Manchester City
AS Monaco
7:45 PM UTC
Leg 1
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Bayer Leverkusen
Atletico Madrid
7:45 PM UTC
Leg 1
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AS Nancy Lorraine
5:30 PM UTC
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Huddersfield Town
7:45 PM UTC
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Queens Park Rangers
Wigan Athletic
7:45 PM UTC
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Sheffield Wednesday
7:45 PM UTC
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Derby County
Burton Albion
7:45 PM UTC
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2:00 AM UTC Feb 22, 2017
Leg 1
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Europa League round of 16 draw

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Demon Deacons and Buckeyes find the edge

CARY, N.C. -- In the end, Wake Forest got the goals it needed to advance to Sunday's College Cup final, but it could have been very different. Thirteen minutes into the first semifinal match between Wake Forest and Virginia Tech on Friday, Hokies top scorer Patrick Nyarko found himself behind the Demon Deacons defense with the ball at his feet following a Julian Valentin miscue.

But Nyarko's brief stumble inside the 18 gave the Wake back line just enough time to recover, and that pressure forced Nyarko's running mate Robert Edmans to sky the Ghanaian's square pass over the open net from the doorstep.

"We dodged one there," Deacs keeper Brian Edwards admitted afterward.

Wake also rode its luck to score the all-important opening goal, which came off an unmarked Marcus Tracy's head, following a Sam Cronin corner kick six minutes into the second half. Tracy's second less than eight minutes from the final whistle sealed the deal.

Wake Forest enjoyed the better of possession, but it would be inaccurate to suggest that they dominated Tech. The first half was littered with chances for both teams, and the action was end-to-end for much of the night. It was a highly entertaining affair, and the side that netted first was always going to have the advantage, especially after the first half ended 0-0.

"These two teams like to attack," said Hokie coach Oliver Weiss. "Wake is an extremely talented, well-coached team. They can usually impose their game on anyone. [But] I think if we'd scored the first goal, it might have changed the way they play."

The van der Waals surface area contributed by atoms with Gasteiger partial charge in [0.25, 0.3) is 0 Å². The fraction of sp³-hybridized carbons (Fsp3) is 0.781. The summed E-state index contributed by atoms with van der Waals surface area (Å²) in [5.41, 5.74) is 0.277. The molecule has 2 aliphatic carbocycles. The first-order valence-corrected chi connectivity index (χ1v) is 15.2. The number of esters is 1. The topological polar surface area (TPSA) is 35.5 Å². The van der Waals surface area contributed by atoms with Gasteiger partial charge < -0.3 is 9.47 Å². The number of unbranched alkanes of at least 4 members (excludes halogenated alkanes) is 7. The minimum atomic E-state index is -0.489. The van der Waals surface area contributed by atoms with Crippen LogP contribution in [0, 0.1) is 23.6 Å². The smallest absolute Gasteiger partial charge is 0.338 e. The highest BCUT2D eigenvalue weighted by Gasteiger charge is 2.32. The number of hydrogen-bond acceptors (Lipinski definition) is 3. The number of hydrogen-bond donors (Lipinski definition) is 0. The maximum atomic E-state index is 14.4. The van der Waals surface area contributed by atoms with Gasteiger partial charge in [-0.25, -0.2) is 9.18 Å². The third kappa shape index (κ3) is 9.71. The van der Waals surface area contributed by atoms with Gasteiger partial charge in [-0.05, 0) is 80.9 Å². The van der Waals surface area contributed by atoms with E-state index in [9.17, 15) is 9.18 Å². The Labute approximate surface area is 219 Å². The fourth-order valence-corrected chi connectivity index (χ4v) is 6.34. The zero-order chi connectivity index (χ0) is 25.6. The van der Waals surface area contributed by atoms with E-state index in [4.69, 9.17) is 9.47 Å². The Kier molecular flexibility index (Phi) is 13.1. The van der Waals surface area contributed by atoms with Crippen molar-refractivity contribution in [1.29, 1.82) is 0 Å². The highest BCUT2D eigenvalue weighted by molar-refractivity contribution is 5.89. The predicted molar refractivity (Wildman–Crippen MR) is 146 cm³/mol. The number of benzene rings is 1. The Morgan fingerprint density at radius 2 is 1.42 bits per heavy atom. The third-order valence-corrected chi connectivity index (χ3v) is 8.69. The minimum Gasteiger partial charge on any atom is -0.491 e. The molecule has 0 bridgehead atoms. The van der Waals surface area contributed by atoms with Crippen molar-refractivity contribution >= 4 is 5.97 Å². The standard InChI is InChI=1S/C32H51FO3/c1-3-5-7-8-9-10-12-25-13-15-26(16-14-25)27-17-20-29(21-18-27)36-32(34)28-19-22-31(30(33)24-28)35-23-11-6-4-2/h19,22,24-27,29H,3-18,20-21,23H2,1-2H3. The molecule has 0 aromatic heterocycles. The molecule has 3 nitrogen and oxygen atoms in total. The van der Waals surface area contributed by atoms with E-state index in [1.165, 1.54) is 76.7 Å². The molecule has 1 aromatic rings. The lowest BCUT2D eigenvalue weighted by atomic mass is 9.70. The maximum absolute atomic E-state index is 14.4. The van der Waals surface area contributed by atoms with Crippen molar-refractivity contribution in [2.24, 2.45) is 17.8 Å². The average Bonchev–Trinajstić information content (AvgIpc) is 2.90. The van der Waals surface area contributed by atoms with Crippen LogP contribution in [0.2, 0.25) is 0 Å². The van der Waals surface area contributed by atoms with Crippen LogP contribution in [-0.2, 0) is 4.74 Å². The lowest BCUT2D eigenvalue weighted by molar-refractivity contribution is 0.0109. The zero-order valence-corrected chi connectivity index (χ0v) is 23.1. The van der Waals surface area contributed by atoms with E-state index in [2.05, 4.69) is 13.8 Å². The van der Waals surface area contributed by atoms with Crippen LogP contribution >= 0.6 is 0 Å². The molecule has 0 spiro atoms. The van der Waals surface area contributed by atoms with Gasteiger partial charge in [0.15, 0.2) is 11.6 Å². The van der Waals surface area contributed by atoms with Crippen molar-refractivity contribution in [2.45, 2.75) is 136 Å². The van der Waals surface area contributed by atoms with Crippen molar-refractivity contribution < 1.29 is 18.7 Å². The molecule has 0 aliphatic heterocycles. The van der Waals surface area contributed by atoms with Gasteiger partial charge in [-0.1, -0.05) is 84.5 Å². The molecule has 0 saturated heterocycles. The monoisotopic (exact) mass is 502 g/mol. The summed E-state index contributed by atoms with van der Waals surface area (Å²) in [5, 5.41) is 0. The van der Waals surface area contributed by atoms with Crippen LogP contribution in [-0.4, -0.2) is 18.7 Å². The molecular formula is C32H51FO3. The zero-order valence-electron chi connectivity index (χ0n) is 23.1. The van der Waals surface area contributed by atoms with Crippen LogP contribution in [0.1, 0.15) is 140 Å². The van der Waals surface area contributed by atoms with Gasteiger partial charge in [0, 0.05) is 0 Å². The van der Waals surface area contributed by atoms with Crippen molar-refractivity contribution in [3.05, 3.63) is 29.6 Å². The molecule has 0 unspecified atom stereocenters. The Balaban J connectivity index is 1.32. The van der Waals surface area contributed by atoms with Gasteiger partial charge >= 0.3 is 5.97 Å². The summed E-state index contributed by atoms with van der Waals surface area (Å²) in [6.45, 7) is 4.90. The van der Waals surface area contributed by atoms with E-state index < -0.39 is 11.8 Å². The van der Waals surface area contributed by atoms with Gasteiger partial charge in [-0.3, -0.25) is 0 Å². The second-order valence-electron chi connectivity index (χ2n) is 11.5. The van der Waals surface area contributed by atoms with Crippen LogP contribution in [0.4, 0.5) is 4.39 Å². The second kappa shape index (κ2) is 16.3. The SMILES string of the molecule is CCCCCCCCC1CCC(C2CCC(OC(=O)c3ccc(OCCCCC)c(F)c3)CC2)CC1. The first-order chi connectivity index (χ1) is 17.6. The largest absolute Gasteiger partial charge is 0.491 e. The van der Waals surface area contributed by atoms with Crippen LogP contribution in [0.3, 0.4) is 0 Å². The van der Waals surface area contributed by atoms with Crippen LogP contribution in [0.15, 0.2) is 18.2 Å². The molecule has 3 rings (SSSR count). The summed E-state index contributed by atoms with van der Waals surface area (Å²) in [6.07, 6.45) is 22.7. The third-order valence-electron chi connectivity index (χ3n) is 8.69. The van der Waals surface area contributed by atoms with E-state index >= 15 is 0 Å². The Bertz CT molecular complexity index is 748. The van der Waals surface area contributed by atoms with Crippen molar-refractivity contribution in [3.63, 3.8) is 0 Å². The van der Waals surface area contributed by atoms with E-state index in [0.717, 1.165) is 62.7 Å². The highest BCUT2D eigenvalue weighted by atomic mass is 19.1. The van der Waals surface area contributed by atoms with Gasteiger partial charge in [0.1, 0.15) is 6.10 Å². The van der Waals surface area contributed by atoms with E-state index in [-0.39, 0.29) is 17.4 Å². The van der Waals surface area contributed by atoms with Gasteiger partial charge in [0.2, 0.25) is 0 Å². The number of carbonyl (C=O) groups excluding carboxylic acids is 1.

Goal-hero Tracy agreed.

"We knew something was going to happen in the second half," he said.

What Deacs coach Jay Vidovich knew was that his team also had to limit the Hokies' opportunities when they retuned to the SAS Stadium field following the break.

"In the second half we wanted to make sure we stayed tight and compact, from our front-runners to the back," Vidovich said.

"Not only did we have to play to win, we had to play not to lose. They are very dangerous because they play off of your mistakes. In the last 15 minutes of the first half they opened us up a bit."

Ohio State vs. Massachusetts

Wake Forest will meet Ohio State Sunday after the Buckeyes beat Massachusetts, 1-0, in Friday's second semifinal. The nightcap was a physical, defensive slog compared to the thrilling first game, but that certainly doesn't mean it lacked drama.

The Buckeyes and Minutemen also were scoreless at the intermission, almost entirely because of UMass goalie Zack Simmons. OSU played perhaps its best half of soccer all season in the opening 45 minutes, creating a plethora of legitimate scoring chances. But no matter what they did, they just couldn't solve the New Hampshire-born backstop.

"We were all over them," said Ohio State coach John Bluem. "We expended a tremendous amount of energy in the first half. I thought we should have been ahead by a couple goals at halftime, if it wasn't for their goalkeeper."

Despite Simmons' heroics, UMass was badly losing the possession battle and it seemed only a matter of time until the Buckeyes broke through. The decider finally came off the foot of senior forward Eric Edwards in the 53rd minute, but not before Simmons made three spectacular point-blank stops following a sloppy turnover at the top of his area.

"Basically, the only way we could get it past him was have him make a good save and while he's on the ground, put it away," said Ohio State striker Xavier Balc.

OSU keeper Casey Latchem was equally awed by Simmons' out-of-this-world performance. Said Latchem: "He really kept his team in it. He was the heart and soul of that team. It was amazing. He made some incredible saves."

After falling behind, the Minutemen wilted a bit, but quickly found their legs again as they pressed on for the equalizer.

"We were fairly confident that we could shut them down after [the goal], said Bluem. "To their credit, they never quit, kept coming at us, and made life very difficult for us until the very end."

Doug McIntyre is a soccer columnist for ESPN The Magazine and ESPNsoccernet.